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The Canadian Federal Government Fails to Hold Canadian Companies Accountable Overseas

The Okavango River Basin covers 125,000 square miles across Angola, Botswana and Namibia and is home to the largest remaining population of African elephants, lions, leopards, rhinos, giraffe, African buffalo, and hundreds of species of birds. Its vast water system transforms what could be one of the driest areas in the world to a biodiversity hotspot hosting a vibrant landscape.  In 2014 it became a Unesco World Heritage site.

While humanity faces the dual calamities of biodiversity loss and the impacts of a rapidly heating climate, the urgent need to safeguard biodiversity rich places such as the Okavango River Basin becomes more urgent.

The WWF Living Planet report shows that wildlife populations have declined by 69% over the last 50 years.

Indeed, while elephants roamed the forests and savannas of Africa in the millions in the past, the 20th century has seen an accelerated assault on their lives with populations declining from 10 million in the early 1900s to approximately 450,000 today. Climate change, human wildlife conflict, and poaching continue to devastate elephant populations.

As Canadians, why is it important that we act expeditiously to help protect the Okavango Delta from intrusions that would devastate this region?

We know that the world we inhabit is deeply interconnected. We are one planet.

The destruction of the Amazon forest impacts us all. The destruction of the Okavango Delta impacts us all.

The systems humans built have led us to this state of multiple crises. Now we must rebuild a path forward reprioritizing the needs of the planet as an interconnected place where the importance of flora and fauna are equally considered in economic development.


Recon Africa is a small Canadian oil and gas-based exploration company that has begun drilling for oil and gas in this pristine basin. The news of its discovery increased share prices making a bundle for investors. The track record of Recon Africa has been suspect from the start, including stock manipulation, which has recently been extensively documented in Rolling Stone, and the Globe and Mail.


The Canadian government cares about climate change. We know this because Canada signed on to the Paris Climate Agreement in 2016 pledging to reduce its greenhouse gas emissions by 30% below 2005 levels by 2030.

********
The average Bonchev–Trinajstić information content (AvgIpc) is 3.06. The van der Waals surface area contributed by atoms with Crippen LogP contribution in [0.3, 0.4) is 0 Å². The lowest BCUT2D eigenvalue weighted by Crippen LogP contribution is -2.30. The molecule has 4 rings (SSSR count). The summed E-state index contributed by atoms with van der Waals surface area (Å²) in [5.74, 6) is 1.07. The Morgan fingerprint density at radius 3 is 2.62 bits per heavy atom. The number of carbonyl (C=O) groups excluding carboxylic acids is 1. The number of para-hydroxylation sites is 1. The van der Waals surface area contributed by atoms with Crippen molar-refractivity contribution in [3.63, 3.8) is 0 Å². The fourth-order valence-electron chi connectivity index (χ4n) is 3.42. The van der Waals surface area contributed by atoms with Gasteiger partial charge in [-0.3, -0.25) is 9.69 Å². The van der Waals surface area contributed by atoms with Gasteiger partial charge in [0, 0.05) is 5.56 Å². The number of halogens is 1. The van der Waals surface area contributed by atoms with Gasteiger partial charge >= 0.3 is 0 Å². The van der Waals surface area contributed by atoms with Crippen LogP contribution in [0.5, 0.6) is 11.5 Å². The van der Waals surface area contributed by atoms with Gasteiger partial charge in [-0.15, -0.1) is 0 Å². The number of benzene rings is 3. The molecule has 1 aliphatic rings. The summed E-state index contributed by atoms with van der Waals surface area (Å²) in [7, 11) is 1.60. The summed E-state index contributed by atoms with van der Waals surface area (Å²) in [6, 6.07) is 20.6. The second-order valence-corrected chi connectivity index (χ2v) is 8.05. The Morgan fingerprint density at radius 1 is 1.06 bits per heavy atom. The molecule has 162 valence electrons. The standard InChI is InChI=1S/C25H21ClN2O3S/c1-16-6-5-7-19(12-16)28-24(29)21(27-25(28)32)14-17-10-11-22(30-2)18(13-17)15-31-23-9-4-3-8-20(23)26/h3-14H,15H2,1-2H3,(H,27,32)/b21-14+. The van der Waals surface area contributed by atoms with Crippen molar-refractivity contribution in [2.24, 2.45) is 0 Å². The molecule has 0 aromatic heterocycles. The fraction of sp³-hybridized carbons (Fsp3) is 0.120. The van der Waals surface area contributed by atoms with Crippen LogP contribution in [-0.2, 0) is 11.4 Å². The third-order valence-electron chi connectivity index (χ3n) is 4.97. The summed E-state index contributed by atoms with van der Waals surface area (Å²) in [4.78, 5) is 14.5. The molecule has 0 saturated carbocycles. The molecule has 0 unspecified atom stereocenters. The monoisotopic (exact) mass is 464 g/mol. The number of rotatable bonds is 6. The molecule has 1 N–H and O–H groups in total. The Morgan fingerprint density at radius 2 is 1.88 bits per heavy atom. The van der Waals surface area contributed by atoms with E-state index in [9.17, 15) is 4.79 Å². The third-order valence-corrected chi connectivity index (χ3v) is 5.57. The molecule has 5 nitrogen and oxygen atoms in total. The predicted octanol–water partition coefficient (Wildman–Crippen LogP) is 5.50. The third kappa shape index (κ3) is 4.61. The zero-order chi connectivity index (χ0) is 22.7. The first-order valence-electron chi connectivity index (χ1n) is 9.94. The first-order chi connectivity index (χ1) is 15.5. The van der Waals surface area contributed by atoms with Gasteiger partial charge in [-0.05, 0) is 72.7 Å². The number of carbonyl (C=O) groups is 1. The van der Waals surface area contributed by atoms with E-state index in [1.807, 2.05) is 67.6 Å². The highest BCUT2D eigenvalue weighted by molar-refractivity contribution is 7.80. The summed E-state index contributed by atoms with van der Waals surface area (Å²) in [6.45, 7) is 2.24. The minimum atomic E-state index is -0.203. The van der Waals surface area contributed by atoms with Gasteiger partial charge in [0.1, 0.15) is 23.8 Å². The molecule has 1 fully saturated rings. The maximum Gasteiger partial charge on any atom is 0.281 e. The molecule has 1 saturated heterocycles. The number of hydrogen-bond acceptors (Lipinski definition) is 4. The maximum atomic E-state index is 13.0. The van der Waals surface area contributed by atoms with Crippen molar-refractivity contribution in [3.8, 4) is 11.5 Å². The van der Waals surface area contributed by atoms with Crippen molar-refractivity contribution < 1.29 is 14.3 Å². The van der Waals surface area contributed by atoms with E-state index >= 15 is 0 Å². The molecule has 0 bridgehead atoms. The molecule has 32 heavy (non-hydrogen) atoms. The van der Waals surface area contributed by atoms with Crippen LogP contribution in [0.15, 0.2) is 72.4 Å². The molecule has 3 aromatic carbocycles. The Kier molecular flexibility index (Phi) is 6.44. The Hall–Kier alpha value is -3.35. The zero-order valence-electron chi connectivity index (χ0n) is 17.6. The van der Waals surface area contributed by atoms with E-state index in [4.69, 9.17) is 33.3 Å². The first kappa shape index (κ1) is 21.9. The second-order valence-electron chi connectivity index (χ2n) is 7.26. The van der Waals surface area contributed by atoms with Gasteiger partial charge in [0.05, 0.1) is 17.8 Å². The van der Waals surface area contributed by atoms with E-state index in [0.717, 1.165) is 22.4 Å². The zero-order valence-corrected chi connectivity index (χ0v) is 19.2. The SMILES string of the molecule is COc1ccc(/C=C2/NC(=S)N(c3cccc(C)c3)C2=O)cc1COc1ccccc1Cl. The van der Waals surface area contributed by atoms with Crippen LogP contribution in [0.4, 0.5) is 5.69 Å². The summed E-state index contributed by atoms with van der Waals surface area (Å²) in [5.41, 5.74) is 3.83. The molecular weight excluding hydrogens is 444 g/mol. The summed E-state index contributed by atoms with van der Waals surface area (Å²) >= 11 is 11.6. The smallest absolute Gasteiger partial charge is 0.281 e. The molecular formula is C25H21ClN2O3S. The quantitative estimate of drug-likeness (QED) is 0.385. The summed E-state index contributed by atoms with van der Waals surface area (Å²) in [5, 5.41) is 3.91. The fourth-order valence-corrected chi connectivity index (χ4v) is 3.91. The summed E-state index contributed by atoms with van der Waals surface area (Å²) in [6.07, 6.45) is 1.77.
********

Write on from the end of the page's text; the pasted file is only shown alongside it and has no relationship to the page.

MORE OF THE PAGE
The Canadian government cares about biodiversity loss and is signatory to the first-ever biodiversity agreement. Among Canada’s main goals are protecting 30% of lands and waters by 2030, respecting the rights and roles of Indigenous peoples, and addressing the key drivers of biodiversity loss, such as pollution and overexploitation of nature. These elements were agreed upon in the final Framework.

With these large public commitments, it’s clear that Canada intends to play a leadership role on the global stage. In the recent federal budget the government committed millions to help industry and Canada transition to clean energy in response to the US Inflation Reduction Act.

CLOSE THE GAPCanada does not have meaningful and enforceable oversight of how its corporations behave overseas, helping to ensure that collectively we will continue to fail our climate and biodiversity loss goals.


Canada is home to many companies in the extractive sector, including over half of the worlds publicly listed mining companies. In 2018 CORE was launched to hold accountable laggard companies operating overseas. Although initially lauded as a big step toward corporate accountability that would hold mining and oil and gas companies accountable in extra territorial jurisdiction, in the last four years not a single case has been completed, meaning there have been zero investigations or reviews finished in CORE’s 4 years of operations.

Human rights and environmental groups have taken their complaints and concerns regarding Recon Africa’s corporate behavior to the RCMP and to unresponsive government departments.

Acting swiftly to close this gap would prevent 120 billion barrels of oil or 51.6 Gigatonnes of CO2, the equivalent of one sixth of the world’s remaining carbon budget, into the atmosphere.

It won’t matter what we do here if rogue resource sector businesses continue a trajectory of corporate malfeasance in other countries.


The Canadian government needs to give CORE the legal framework, power and resources to meaningfully hold companies accountable for environmental and human rights abuses in other countries.

Canada has the opportunity to lead the clean energy transition in Africa. Close the gaps and get serious about talking about climate change and protecting biodiversity. Everyone benefits from that.

Tessa Vanderkop

VP – Elephanatics

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